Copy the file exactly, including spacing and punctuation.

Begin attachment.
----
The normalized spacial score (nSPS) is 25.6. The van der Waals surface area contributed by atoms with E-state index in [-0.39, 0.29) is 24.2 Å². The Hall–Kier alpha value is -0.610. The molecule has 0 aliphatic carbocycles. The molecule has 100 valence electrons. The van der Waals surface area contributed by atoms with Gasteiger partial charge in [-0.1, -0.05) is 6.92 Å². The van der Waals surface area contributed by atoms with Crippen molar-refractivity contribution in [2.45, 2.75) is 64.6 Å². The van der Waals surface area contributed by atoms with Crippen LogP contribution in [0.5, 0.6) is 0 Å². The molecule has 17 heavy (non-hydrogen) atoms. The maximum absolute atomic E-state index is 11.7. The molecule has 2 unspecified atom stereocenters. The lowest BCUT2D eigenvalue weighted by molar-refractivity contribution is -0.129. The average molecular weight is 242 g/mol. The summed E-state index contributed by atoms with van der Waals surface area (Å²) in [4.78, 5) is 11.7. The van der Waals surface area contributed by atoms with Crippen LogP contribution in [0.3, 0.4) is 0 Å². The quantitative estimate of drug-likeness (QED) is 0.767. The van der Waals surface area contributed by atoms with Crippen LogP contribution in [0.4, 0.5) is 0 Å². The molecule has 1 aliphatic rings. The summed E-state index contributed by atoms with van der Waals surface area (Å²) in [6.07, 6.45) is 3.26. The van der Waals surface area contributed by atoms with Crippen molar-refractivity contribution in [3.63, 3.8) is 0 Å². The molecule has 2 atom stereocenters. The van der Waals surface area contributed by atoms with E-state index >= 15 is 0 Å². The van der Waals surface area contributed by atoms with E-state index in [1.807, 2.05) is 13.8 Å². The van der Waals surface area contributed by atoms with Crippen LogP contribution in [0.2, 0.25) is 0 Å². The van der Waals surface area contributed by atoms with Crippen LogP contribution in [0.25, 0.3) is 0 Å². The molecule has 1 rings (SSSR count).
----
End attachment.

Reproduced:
The normalized spacial score (nSPS) is 25.6. The van der Waals surface area contributed by atoms with E-state index in [-0.39, 0.29) is 24.2 Å². The Hall–Kier alpha value is -0.610. The molecule has 0 aliphatic carbocycles. The molecule has 100 valence electrons. The van der Waals surface area contributed by atoms with Gasteiger partial charge in [-0.1, -0.05) is 6.92 Å². The van der Waals surface area contributed by atoms with Crippen molar-refractivity contribution in [2.45, 2.75) is 64.6 Å². The van der Waals surface area contributed by atoms with Crippen LogP contribution in [0.5, 0.6) is 0 Å². The molecule has 17 heavy (non-hydrogen) atoms. The maximum absolute atomic E-state index is 11.7. The molecule has 2 unspecified atom stereocenters. The lowest BCUT2D eigenvalue weighted by molar-refractivity contribution is -0.129. The average molecular weight is 242 g/mol. The summed E-state index contributed by atoms with van der Waals surface area (Å²) in [4.78, 5) is 11.7. The van der Waals surface area contributed by atoms with Crippen LogP contribution in [0.3, 0.4) is 0 Å². The quantitative estimate of drug-likeness (QED) is 0.767. The van der Waals surface area contributed by atoms with Crippen LogP contribution in [0.4, 0.5) is 0 Å². The molecule has 1 aliphatic rings. The summed E-state index contributed by atoms with van der Waals surface area (Å²) in [6.07, 6.45) is 3.26. The van der Waals surface area contributed by atoms with Crippen molar-refractivity contribution in [3.63, 3.8) is 0 Å². The molecule has 2 atom stereocenters. The van der Waals surface area contributed by atoms with E-state index >= 15 is 0 Å². The van der Waals surface area contributed by atoms with E-state index in [1.807, 2.05) is 13.8 Å². The van der Waals surface area contributed by atoms with Crippen LogP contribution in [0.2, 0.25) is 0 Å². The van der Waals surface area contributed by atoms with Crippen LogP contribution in [0.25, 0.3) is 0 Å². The molecule has 1 rings (SSSR count).